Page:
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Federal Update: LGBT populations and "Greatest Social Need"

September 2012 | Aaron Tax

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The news: On July 10, 2012, the United States Department of Health and Human Services, Administration on Aging (AoA), issued new guidance on the definition of the term “greatest social need” in the Older Americans Act to include “individuals isolated due to sexual orientation or gender identity”

The background: The Older Americans Act (OAA) is the country's leading vehicle for funding and delivering services to older people nationwide—it allows communities to identify populations in their service area that experience isolation for cultural, social or geographic reasons.

Where to find it: The guidance can be found in the Frequently Asked Question (FAQ) section of the AoA website, under “targeting.” The FAQ explains that the definition of greatest social need may include isolated populations other than racial and ethnic minorities, including religious minorities, individuals isolated due to sexual orientation or gender identity or other special populations, depending on the planning and service area in question. 

The new FAQ reads as follows: 

Q:  Does “greatest social need” as defined in the Older Americans allow communities to target funds to populations they identify as experiencing cultural, social or geographic isolation other than isolation caused by racial or ethnic status? 

A:  While the definition of “greatest social need” in the Older Americans Act includes isolation caused by racial or ethnic status, the definition is not intended to exclude the targeting of populations that experience cultural, social or geographic isolation due to other factors.  In some communities, such isolation may be caused by minority religious affiliation.  In others, isolation due to sexual orientation or gender identity may restrict a person’s ability to perform normal daily tasks or live independently.  Each planning and service area must assess their particular environment to determine those populations best targeted based on “greatest social need.” 

The implications for the LGBT Community and the Aging Network:

-          If nothing else, this guidance holds great symbolic importance for LGBT older adults. In addition to funding the National Resource Center on LGBT Aging, the AoA has now taken another important step in recognizing that LGBT older adults face unique and profound challenges.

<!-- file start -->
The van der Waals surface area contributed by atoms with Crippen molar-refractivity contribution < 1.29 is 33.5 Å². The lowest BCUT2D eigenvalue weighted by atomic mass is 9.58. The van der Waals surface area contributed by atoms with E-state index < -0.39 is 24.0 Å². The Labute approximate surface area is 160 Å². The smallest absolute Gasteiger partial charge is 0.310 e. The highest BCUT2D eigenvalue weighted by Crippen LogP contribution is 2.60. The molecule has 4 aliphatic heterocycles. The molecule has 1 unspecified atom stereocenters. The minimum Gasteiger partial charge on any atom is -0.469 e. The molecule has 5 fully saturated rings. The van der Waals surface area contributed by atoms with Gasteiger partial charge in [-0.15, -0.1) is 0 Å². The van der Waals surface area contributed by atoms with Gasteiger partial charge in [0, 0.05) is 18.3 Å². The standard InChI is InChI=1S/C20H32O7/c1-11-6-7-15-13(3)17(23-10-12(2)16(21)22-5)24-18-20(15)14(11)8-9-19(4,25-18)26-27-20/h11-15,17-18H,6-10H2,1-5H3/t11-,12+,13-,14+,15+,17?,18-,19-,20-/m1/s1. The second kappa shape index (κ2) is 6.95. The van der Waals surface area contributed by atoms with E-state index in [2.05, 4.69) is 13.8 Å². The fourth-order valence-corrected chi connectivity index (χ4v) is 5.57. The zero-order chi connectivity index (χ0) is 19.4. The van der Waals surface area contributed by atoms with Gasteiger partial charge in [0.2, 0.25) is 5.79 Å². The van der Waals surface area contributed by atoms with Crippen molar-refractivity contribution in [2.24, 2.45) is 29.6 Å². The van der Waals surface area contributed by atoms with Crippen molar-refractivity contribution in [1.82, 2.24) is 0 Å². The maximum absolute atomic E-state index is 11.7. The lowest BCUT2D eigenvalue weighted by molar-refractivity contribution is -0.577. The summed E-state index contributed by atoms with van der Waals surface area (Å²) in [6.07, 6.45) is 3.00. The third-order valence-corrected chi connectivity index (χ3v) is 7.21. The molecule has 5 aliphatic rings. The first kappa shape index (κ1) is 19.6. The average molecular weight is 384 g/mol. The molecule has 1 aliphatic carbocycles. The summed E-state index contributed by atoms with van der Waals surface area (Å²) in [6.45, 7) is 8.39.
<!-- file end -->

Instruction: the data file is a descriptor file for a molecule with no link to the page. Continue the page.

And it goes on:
-          While this guidance does not require the aging network to consider LGBT older adults as a group of greatest social need, in addition to its symbolic importance, the guidance does accomplish two key things:

  • Awareness - it raises awareness in the aging network that LGBT older adults face unique and pronounced challenges;
  • More Targeted Services – it empowers AoA-funded aging providers to consider LGBT older adults as a population of greatest social need—paving the way for increased services that can significantly improve the health and well-being of LGBT older adults.  This guidance will encourage AAAs to include LGBT older adults when prioritizing funding, engaging in outreach, evaluating unmet needs, and collecting data.

 Aaron Tax is the Director of Federal Government Relations for Services and Advocacy for GLBT Elders (SAGE), where he advocates for LGBT-inclusive federal aging policies that account for the unique needs of LGBT older adults. Until June 2011, Aaron Tax served as the Legal Director at Servicemembers Legal Defense Network (SLDN), the leading organization challenging “Don’t Ask, Don’t Tell” (DADT) in Congress and in the courts. A graduate of Cornell University (with honors and distinction) and the George Washington University Law School (with honors), he currently resides in Washington, DC.

 

© 2011-2014 Services and Advocacy for GLBT Elders. All rights reserved. For permission to reprint these articles, or post them online, please e-mail us.

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